The New Zealand-based researcher behind the development of a vaccine that could prevent rheumatic fever says it could change the way the disease is treated within five years.
Last year, New Zealand recorded 216 cases of rheumatic fever - the highest in 20 years and this year is on track to have an even higher number of cases, according to ESR Surveillance Reports.
Rheumatic fever is most prevalent in Maori and Pacific children and teenagers, aged between 4 and 19, and is linked to poverty and overcrowding.
The University of Auckland has signed a contract to work jointly with an Australian team to fast-track the development of a preventive vaccine against Group A Streptococcus infection, which can cause the potentially deadly rheumatic fever and lead to long-term heart damage known as rheumatic heart disease.
The New Zealand and Australian governments announced in February last year that they would contribute $1.5 million each towards the 18-month research project called CANVAS (the Coalition to Advance New Vaccines for Group A Streptococcus).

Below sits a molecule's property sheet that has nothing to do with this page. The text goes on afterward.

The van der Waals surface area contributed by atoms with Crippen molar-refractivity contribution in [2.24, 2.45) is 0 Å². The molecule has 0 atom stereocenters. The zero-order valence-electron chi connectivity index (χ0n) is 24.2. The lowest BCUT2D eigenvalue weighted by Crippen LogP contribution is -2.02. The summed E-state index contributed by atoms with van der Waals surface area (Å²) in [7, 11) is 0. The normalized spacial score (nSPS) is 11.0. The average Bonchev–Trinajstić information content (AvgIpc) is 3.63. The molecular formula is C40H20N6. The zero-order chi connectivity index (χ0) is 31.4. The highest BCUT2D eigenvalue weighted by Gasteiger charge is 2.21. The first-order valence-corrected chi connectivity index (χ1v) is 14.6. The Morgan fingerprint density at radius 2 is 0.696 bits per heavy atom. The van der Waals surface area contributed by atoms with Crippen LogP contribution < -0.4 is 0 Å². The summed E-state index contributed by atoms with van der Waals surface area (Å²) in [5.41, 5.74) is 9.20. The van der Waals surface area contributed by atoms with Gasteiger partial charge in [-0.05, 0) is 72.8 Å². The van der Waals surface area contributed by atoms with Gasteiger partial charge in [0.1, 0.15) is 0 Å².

University of Auckland faculty of health and sciences dean Professor John Fraser, who is leading the research in New Zealand, said if successful, the vaccine could change the way rheumatic fever is treated.
"Instead of $30,000 plus for heart surgery, it will be a few dollars for a vaccination with a significant and measurable reduction in personal, community and national health costs," he said.
The Auckland-based team will work with an Australian team led by Professor Jonathan Carapetis, who is the director of the Telethon Institute in Perth, to analyse and evaluate three vaccines already being developed overseas.
Mr Fraser said the first part of the research would look at whether any of the vaccines would cover all the different strands that existed in Australia and New Zealand and, if one was successful, clinical trials could start within 18 months.
However it would be at least five years until the vaccine was licensed for use.
What is rheumatic fever?
*An illness that starts with a streptococcal infection.
*Can develop into other symptoms such as sore or swollen joints.
*Can cause long-term heart damage, known as rheumatic heart disease.
*Most prevalent in Maori and Pacific children and teenagers, aged between 4 and 19 in New Zealand.
*Can be linked to poverty and overcrowding.
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